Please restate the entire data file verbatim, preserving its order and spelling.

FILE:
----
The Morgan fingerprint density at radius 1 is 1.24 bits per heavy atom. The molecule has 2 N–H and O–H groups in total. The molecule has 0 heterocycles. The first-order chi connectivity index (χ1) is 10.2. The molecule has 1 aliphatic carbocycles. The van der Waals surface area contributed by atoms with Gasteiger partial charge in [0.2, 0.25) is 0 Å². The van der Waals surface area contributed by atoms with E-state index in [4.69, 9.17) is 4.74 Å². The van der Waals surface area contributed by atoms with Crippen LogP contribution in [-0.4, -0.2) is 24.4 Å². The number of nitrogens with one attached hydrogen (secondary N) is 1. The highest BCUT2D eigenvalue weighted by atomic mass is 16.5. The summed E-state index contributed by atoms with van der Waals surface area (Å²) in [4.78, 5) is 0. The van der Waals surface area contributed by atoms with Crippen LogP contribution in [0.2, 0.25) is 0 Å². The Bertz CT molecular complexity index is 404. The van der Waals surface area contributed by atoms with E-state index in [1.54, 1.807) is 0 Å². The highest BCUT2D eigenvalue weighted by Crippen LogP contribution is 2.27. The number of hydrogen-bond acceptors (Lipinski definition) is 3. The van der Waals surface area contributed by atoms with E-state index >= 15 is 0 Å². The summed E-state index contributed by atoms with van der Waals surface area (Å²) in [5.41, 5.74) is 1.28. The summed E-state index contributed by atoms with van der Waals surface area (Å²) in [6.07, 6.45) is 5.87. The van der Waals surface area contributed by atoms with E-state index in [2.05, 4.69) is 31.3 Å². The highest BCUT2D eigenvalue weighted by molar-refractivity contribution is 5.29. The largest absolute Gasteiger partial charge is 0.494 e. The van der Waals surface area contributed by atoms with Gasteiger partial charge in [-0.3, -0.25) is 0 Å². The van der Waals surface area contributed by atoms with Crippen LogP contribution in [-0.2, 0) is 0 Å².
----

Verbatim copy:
The Morgan fingerprint density at radius 1 is 1.24 bits per heavy atom. The molecule has 2 N–H and O–H groups in total. The molecule has 0 heterocycles. The first-order chi connectivity index (χ1) is 10.2. The molecule has 1 aliphatic carbocycles. The van der Waals surface area contributed by atoms with Gasteiger partial charge in [0.2, 0.25) is 0 Å². The van der Waals surface area contributed by atoms with E-state index in [4.69, 9.17) is 4.74 Å². The van der Waals surface area contributed by atoms with Crippen LogP contribution in [-0.4, -0.2) is 24.4 Å². The number of nitrogens with one attached hydrogen (secondary N) is 1. The highest BCUT2D eigenvalue weighted by atomic mass is 16.5. The summed E-state index contributed by atoms with van der Waals surface area (Å²) in [4.78, 5) is 0. The van der Waals surface area contributed by atoms with Crippen LogP contribution in [0.2, 0.25) is 0 Å². The Bertz CT molecular complexity index is 404. The van der Waals surface area contributed by atoms with E-state index in [1.54, 1.807) is 0 Å². The highest BCUT2D eigenvalue weighted by Crippen LogP contribution is 2.27. The number of hydrogen-bond acceptors (Lipinski definition) is 3. The van der Waals surface area contributed by atoms with E-state index >= 15 is 0 Å². The summed E-state index contributed by atoms with van der Waals surface area (Å²) in [5.41, 5.74) is 1.28. The summed E-state index contributed by atoms with van der Waals surface area (Å²) in [6.07, 6.45) is 5.87. The van der Waals surface area contributed by atoms with E-state index in [2.05, 4.69) is 31.3 Å². The highest BCUT2D eigenvalue weighted by molar-refractivity contribution is 5.29. The largest absolute Gasteiger partial charge is 0.494 e. The van der Waals surface area contributed by atoms with Gasteiger partial charge in [-0.3, -0.25) is 0 Å². The van der Waals surface area contributed by atoms with Crippen LogP contribution in [-0.2, 0) is 0 Å².